One aspect that received less adequate recognition in the context of “what holds India together” is the role of Finance Commissions1. The book rightly highlights the significance of the existing institutional mechanisms for providing “predictability in the federal fiscal relations” along with the smooth transition of political regimes through peaceful elections, State Re-organization mechanisms and the other institutions of economic management.  The book throws light into these aspects of “asymmetric” and “co-operative” federalism in India.  There was “continuity”. There was “change”. The effectiveness of such processes in creating “convergence” is an empirical question. Such empirical questions have gained significance globally.
In Brooking Papers (2017)2 there was a similar analysis of “economic convergence” about whether “Europe as a political project too ambitious?” They have found that there is a great extent of “economic convergence” within the European Union, despite widening cultural and institutional heterogeneities within an “economically integrated” Europe. However, the “cultural divergence” – “nationalism” – is the stumbling block. Such issues have started appearing even in the well-functioning federations like the US, with “protectionist” policies.

Book review of Harilal and Sons: Family Narrative as Business History

March 4, 2019

Sujit Saraf wrote this novel by the name Harilal and Sons:

It is the year 1899. In the north western corner of British India, the Chhappaniya famine stalks the desert region of Shekhavati. A despairing shopkeeper turns to his young son and says, ‘This land has nothing to offer us but sand dunes and khejra bushes.’ Soon after, twelve-year-old Harilal Tibrewal, recently married to eleven-year-old Parmeshwari, sets off, alone, for the densely populated plains of Bengal in eastern India—travelling on camelback and by bus, train and boat to arrive in Calcutta, two thousand kilometres away.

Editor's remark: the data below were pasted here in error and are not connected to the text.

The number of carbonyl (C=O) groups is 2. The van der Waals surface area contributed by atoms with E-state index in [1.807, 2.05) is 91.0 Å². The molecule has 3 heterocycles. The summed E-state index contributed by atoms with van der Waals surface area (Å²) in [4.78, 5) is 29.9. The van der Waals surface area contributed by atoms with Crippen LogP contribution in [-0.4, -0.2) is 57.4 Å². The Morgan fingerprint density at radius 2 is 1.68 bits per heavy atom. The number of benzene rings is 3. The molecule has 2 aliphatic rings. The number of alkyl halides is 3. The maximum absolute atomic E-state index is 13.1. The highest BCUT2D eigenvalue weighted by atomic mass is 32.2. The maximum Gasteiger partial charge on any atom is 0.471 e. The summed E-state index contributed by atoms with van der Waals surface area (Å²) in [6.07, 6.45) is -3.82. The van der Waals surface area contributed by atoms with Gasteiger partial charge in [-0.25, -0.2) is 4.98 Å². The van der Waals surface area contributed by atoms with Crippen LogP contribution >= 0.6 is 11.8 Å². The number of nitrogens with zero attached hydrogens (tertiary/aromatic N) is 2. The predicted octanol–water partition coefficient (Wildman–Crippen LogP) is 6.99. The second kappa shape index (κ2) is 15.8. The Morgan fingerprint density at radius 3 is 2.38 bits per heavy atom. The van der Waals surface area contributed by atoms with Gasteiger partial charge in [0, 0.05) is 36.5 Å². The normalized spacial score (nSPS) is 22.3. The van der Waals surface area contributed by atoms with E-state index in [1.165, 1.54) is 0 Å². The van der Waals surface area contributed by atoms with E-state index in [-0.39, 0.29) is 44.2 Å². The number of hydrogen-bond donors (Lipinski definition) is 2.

In his new novel, Sujit Saraf takes readers on an epic journey from Shekhavati in Rajasthan to the Calcutta of the early twentieth century, to Bogra in East Bengal and to a village in Bihar in newly independent India. A sprawling, compulsively readable narrative, it follows the story of Harilal as he sets up Harilal and Sons, a shop selling jute, cotton, spices, rice, cigarettes and soap, that grows into a large enterprise. It is also the sweeping tale of his two wives and ever-burgeoning family of sons, daughters, grandchildren, great-grandchildren and great-great-grandchildren—the two strands of family and business inextricably fused because a Marwari’s life is defined by what he ‘deals in’. The novel ends in 1972, as eighty-five-year-old Hari lies dying in the great mansion that he built but never actually lived in. Surrounded by his vast family he wonders why he is still so attached to them. Why has he not reached the third stage in life, the stage of detachment, that his schoolmaster had said he would?

Spanning seven decades of an era that saw great tumult in India and Bangladesh, Harilal and Sons is a wonderfully evocative, powerful and capacious narrative—overflowing with a profusion of characters, events and places—contained within the singular life of one man who ‘dealt in jute and grain’.

Thomas Timberg who wrote the famous book on Marwaris in this book review in EPW says this novel could be used to figure business history. He says the story closely resembles that of GD Birla:


From Wall Street to Bay Street: The Origins and Evolution of American and Canadian Finance

February 21, 2019

New book on differences between American and Canadian financial system.

Prof Hugh Rockoff does a review:

Why did the Canadian financial system escape the devastation that the American system experienced in the Great Depression (although Canada did not escape the decline in economic activity) and in 2008? Indeed, why has the financial system of Canada been so much more stable throughout its history than the American system? It’s a question that many economic historians have thought about. Calomiris and Haber (2014) is a recent attempt to come to grips with this and other comparisons which highlight the instability of the American financial system. And I have done some work on this with Michael Bordo and Angela Redish (1994, 2015).